That’s a classic: Trinity publishes 50 favourite classical one-liners
The 50 pieces in this magpie’s collection use a classical perspective to reflect on universal themes such as divinity, humanity, education, happiness, love, loss, nature and death.
Line of Enquiry is a worldwide first. Fifty classicists from across the world have been tasked by Trinity College Dublin with the disarmingly simple task of choosing their favourite line of classical literature and explaining their choice in one short page. Their responses and reflections have been brought together by Trinity College Press in a meticulously-produced collection.
Each contribution is a manifesto, a summation of a life (however short or long) shaped by a study of the Classics. As a collection it is compulsive reading for classicists and non-classicists alike – illuminating in its variety and refreshing in its candidness. Within its pages are found contributions from current Trinity undergraduates, postgraduates and professors, world-famous academics from Harvard, Berkeley, Oxford, Cambridge and elsewhere, as well as Irish cultural figures such as Michael Longley and Peter Fallon.
Line of Enquiry is also a uniquely Dublin-based project, edited by a current Masters student under the guidance of the Trinity’s Chair of Latin, and dedicated to Dublin University’s own Niall Rudd, one of the most distinguished classicists of his generation. The book was recently launched in Trinity’s renowned Long Room.
What is the ultimate value in personal recollection, and in this collection? In the words of Niall Rudd, “perhaps the magpie’s approach, however, unrespectable academically, is the most rewarding”. The 50 pieces in this magpie’s collection use a classical perspective to reflect on universal themes such as divinity, humanity, education, happiness, love, loss, nature, journey and death.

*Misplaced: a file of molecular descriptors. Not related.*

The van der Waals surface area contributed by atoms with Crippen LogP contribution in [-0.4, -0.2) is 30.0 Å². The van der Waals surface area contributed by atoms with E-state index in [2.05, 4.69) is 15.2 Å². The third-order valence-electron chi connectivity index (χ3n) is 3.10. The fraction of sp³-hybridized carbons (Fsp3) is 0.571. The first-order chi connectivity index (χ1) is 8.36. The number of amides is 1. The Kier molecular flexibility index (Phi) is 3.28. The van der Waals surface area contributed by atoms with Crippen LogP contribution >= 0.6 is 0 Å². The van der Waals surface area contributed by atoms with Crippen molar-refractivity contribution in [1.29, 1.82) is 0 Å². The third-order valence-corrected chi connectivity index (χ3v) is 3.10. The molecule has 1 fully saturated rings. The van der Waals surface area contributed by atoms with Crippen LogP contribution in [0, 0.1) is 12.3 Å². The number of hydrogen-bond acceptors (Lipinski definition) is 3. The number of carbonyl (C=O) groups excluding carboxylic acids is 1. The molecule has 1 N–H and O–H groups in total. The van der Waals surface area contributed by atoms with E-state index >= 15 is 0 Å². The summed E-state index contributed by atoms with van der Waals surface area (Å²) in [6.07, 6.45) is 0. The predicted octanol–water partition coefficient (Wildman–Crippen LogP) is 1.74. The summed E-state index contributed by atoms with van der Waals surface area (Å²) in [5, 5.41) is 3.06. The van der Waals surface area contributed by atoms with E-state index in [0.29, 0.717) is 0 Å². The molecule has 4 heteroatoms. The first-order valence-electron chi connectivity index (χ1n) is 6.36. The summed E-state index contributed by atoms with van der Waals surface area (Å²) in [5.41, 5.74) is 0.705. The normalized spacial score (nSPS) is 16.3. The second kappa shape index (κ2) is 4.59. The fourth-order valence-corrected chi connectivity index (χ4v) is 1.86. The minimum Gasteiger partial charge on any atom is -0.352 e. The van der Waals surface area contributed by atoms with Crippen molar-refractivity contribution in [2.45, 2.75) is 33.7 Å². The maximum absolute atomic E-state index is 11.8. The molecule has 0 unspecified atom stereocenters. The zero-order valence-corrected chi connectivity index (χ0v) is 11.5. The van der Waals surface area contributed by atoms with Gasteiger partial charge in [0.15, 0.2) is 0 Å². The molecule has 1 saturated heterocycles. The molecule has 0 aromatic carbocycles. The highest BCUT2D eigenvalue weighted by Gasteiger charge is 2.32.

From the opening of St. John’s Gospel at number 1 to the conclusion of Homer’s Iliad at number 50, Line of Enquiry guides its readers on a truly personalised tour through the most memorable literature of the classical world.
Here is a selection of six lines from the book, and the writers’ explanation for why they chose them.
invenio et fascia mulieris alligato capite dolores minui
I find that a woman’s breast-band tied round the head relieves headache
Pliny, Naturalis Historia 28.76
As an undergraduate, one day I sat down at a desk upon which lay a volume of Pliny the Elder’s Historia Naturalis. Amusing myself with ancient trivia, I first came upon this line. The mental image of a noble Roman, gravely sitting at his desk with a bra tied around his head, was so bizarre that it bridged the centuries, bringing him to the immediacy of my mind’s eye: an elderly man, happy in his work and not caring in the least about what he looked like to others.
Pliny the Elder was no longer a text, but a person. In his determination to distinguish between hearsay and evidence, Pliny came to represent the spirit of inquiry. Ultimately, this line demonstrates that the words we keep as talismans to guide us through our lives need not be deathless prose, they can be found in the oddest and most overlooked of places, randomly found on an empty desk.
Katharine von Stackelberg, Associate Professor of Classics at Brock University, specialising in the ancient environment, Latin and Roman History
et canat ut soleant molliter ire pedes
And who will sing of how softly her footsteps go?
Propertius, Elegies 12.24, translated by Michael Longley
As a student of Classics in Trinity in the 1960s, I was most deeply attracted to the edgy poetry of Sextus Propertius and, in order to impress my Professor Donald Wormell and compensate for my scholarly indolence, I tried to translate four or five Propertius poems. I so relished this line that in 1965 I pinched it (and modified it) for a poem of my own, Persephone, which appeared in my first collection. This is how it ends:
The weasel and ferret, the stoat and fox
Move hand in glove across the equinox.
I can tell how softly their footsteps go –
Their footsteps borrow silence from the snow.
I know in my bones that Persephone is one of my best poems. I have it by heart. I would not have written it without:
et canat ut soleant molliter ire pedes.
Michael Longley is a central figure in contemporary Irish poetry. He graduated from the Classics Department of Trinity College Dublin with a BA in 1963
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